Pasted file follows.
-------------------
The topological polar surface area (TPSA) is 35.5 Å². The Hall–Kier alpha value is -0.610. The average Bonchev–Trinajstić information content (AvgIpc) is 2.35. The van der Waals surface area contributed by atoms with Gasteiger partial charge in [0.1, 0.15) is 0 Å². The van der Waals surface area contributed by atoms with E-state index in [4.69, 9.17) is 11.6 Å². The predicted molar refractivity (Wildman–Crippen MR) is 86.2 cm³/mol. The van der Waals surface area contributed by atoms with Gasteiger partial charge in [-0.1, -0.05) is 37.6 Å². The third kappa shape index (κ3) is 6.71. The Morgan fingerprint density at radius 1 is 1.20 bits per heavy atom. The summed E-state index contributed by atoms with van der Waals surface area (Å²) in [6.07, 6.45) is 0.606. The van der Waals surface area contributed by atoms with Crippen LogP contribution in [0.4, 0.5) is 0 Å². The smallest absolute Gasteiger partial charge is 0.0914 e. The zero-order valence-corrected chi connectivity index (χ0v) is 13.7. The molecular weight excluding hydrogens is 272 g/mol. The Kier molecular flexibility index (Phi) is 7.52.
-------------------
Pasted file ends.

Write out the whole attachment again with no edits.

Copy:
The topological polar surface area (TPSA) is 35.5 Å². The Hall–Kier alpha value is -0.610. The average Bonchev–Trinajstić information content (AvgIpc) is 2.35. The van der Waals surface area contributed by atoms with Gasteiger partial charge in [0.1, 0.15) is 0 Å². The van der Waals surface area contributed by atoms with E-state index in [4.69, 9.17) is 11.6 Å². The predicted molar refractivity (Wildman–Crippen MR) is 86.2 cm³/mol. The van der Waals surface area contributed by atoms with Gasteiger partial charge in [-0.1, -0.05) is 37.6 Å². The third kappa shape index (κ3) is 6.71. The Morgan fingerprint density at radius 1 is 1.20 bits per heavy atom. The summed E-state index contributed by atoms with van der Waals surface area (Å²) in [6.07, 6.45) is 0.606. The van der Waals surface area contributed by atoms with Crippen LogP contribution in [0.4, 0.5) is 0 Å². The smallest absolute Gasteiger partial charge is 0.0914 e. The zero-order valence-corrected chi connectivity index (χ0v) is 13.7. The molecular weight excluding hydrogens is 272 g/mol. The Kier molecular flexibility index (Phi) is 7.52.